Nearly 8 percent of the US population met criteria for a substance use disorder (SUD) according to a recent survey by the Substance Abuse and Mental Health Services Administration (SAMSHA; SAMHSA, 2019). SUDs are associated with increased risk of problems for affected individuals and their family systems and members, including children (Daley & Douaihy, 2019; Daley & Tarter, 2017). This article discusses the impact of SUDs on children as well as children’s protective factors and resilience. We provide suggestions on how practitioners may help children and families affected by loved ones’ SUDs.
SUDs not only disrupt the health, psychological, and social well-being of affected people, but also frequently disrupt these processes in their family members. One adverse effect is on quality of child rearing (Suchman, Pajulo, & Mayes, 2013). Severe SUDs jeopardize children’s safety and may necessitate placement in foster care, protective custody, or relocation to relatives. Also, SUDs impede consolidating an emotional bond with children integral to effective fair discipline, respected mentoring, and communication. In older children, SUDs in a parent (or parents) may fracture the parent-child relationship, especially after divorce and incarceration. Even when families remain intact, the quality of interactions are often clouded by conflict and laden with stress. The family as a harmonious cohesive system no longer exists. Additionally, financial insecurity and the descent into homelessness and poverty are not uncommon for some families.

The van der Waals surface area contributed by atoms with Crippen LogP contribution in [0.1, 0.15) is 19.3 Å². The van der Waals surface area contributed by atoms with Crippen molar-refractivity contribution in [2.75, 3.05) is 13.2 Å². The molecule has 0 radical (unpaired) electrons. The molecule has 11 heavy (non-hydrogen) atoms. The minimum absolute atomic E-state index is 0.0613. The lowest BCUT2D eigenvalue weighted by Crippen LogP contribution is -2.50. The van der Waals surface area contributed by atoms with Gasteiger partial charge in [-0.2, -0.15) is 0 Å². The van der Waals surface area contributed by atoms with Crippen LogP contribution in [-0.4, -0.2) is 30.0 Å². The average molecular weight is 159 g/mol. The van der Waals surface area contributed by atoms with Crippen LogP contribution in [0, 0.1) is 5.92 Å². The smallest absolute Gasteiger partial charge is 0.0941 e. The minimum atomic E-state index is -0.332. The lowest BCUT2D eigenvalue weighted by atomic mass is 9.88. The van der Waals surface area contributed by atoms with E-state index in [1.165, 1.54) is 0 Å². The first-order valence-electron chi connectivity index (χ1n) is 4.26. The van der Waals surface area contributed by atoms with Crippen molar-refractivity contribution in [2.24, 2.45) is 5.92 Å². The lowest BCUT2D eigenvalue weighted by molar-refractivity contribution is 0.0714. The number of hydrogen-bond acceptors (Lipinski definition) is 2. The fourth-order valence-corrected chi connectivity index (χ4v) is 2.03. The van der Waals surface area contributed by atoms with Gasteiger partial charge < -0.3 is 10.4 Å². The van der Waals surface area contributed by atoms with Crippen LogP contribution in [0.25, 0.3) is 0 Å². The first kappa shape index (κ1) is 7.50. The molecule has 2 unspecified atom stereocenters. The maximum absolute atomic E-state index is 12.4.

Not all children in families are affected the same way by parents with SUDs because all children are unique with respect to genetic makeup, psychological disposition, and quality of relationship with parents (Daley & Douaihy, 2019). Characteristics of parents influencing children’s risk for SUDs are:
These factors in parents with SUDs amplify their children’s risk for SUDs, though the majority of children of SUD-affected parents do not develop a SUD.
Children whose biological parents have SUDs are at heightened risk to develop SUDs, along with medical problems and psychiatric disorders, even if raised by non-SUD-affected parents. Conversely, children raised by non-biological parents who have SUDs are also at increased risk for SUDs. Women who use addictive drugs during pregnancy confer additional risk on the developing fetus due to substance toxicity, co-occurring poor nutrition, medical complications, and long-term stress (Suchman et al., 2013; Behnke, Smith, Committee on Substance Abuse, Committee on Fetus and Newborn, 2013).
Difficult temperament in early childhood that later takes the clinical form of attention deficit hyperactivity disorder (ADHD) and conduct disorder are frequent indicators of future SUDs (Tarter & Reynolds, 2017; Tarter & Horner, 2016). During adolescence and adulthood, antisocial personality disorder (more prevalent in males) and borderline personality disorder (more frequent in females) are strong indicators of risk.